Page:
This swash-buckling tale follows the quest of Captain Jack Sparrow, a savvy pirate, and Will Turner, a resourceful blacksmith, as they search for Elizabeth Swann. Elizabeth, the daughter of the governor and the love of Will's life, has been kidnapped by the feared Captain Barbossa. Little do they know, but the fierce and clever Barbossa has been cursed. He, along with his large crew, are under an ancient curse, doomed for eternity to neither live, nor die. That is, unless a blood sacrifice is made.Written by
When Ted Elliott and Terry Rossio originally pitched the movie to the Disney executives in the early '90s, it was rejected, most likely due to the audience's lack of interest in pirate movies since the 1970s. It wasn't until Jay Wolpert was asked by the studio to write a story based on the famous Disney theme park attractions that the project finally got off the ground. See more »
(At around 1 hour 49 and 50 minutes) When the cursed crew are coming out of the sea climbing up the ropes, the moonlight doesn't hit them at all times as they get shaded by the boat, yet they continue to appear in their skeletal form. The earlier scenes would only show the skeletal forms on the parts of the body that were under direct moonlight. See more »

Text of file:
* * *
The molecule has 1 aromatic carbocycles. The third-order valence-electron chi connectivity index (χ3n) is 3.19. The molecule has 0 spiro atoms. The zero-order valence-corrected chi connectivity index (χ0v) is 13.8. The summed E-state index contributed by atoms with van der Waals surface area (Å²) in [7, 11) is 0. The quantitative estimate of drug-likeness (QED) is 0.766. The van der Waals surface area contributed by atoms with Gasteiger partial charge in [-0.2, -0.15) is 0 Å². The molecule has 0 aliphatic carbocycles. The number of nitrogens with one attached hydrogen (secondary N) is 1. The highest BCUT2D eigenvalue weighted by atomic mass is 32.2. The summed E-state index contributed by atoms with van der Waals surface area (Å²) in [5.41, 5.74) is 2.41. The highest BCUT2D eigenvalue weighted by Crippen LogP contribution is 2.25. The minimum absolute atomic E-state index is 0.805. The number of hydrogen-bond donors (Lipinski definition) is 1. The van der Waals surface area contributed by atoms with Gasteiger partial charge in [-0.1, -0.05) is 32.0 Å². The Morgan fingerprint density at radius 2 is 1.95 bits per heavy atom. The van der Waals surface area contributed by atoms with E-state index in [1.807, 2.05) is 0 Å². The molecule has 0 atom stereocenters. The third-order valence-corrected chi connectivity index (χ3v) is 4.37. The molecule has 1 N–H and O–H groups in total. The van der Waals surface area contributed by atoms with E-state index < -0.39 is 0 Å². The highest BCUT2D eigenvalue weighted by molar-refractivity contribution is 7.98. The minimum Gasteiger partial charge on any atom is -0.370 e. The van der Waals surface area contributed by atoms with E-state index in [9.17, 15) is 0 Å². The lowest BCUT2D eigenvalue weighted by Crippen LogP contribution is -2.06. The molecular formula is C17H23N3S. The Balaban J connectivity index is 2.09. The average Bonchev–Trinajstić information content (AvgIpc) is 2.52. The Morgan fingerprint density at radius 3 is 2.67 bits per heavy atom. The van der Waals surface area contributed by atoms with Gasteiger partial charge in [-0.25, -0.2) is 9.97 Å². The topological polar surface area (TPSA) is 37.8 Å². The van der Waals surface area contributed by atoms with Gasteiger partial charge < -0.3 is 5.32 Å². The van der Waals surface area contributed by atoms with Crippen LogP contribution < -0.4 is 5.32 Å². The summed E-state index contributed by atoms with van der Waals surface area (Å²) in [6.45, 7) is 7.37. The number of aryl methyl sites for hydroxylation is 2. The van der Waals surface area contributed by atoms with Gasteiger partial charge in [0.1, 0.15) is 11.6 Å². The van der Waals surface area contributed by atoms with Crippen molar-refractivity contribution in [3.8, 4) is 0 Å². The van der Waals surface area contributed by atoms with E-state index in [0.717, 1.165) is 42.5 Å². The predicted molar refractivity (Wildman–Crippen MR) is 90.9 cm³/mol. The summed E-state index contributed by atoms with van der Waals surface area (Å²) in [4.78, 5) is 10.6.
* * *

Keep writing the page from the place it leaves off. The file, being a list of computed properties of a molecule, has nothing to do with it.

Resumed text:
Yo, ho, yo, ho/ a pirate's life for me/ Yo, ho, yo, ho/ it's a pirate's life for me/drink up me hearties, yo, ho...
[surprises her by coming up from behind her]
Quiet, missy! Cursed pirates sail these waters. You want to call them down on us?
Mr. Gibbs, that will do!
She was singing about pirates. Bad luck to sing about pirates, with us mired in this unnatural fog... mark my words!
Consider them marked.
[as he moves off]
Bad luck to have a woman on board...
See more »
During the swordfight in the caves at the Isla del Muerta, there is additional dialogue with Jack and Barbossa. Seconds after the swordfight begins, Barbossa says, "Damn it, Jack! I was almost liking you!" and Jack sweetly replies, "I know," and the swordfight continues. This is featured on Disk 2 of the DVD, but not as a deleted/extended scene. See more »
What lifts this film above typical Disney fluff is Johnny Depp's humorous performance as pirate Jack Sparrow, the eccentric, individualistic anti-hero, who confronts other pirates, and outwits a humorless, incompetent bureaucratic establishment. Sparrow looks more like Cher than Johnny Depp, and talks more like William F. Buckley than a pirate. Geoffrey Rush is a worthy foil as the main rival pirate, Barbossa, a character who vaguely resembles Margaret Hamilton in "The Wizard Of Oz".
Most of the plot is silly. There's lots of fighting, shouting, and general mayhem, all accompanied by a frantic score. It's a cinematic slight of hand that conveys an illusion of substance. Still, it's an entertaining popcorn flick.
I'm glad I watched it. Depp's deft performance gives us a memorable character, one that is perhaps unique in cinema history.
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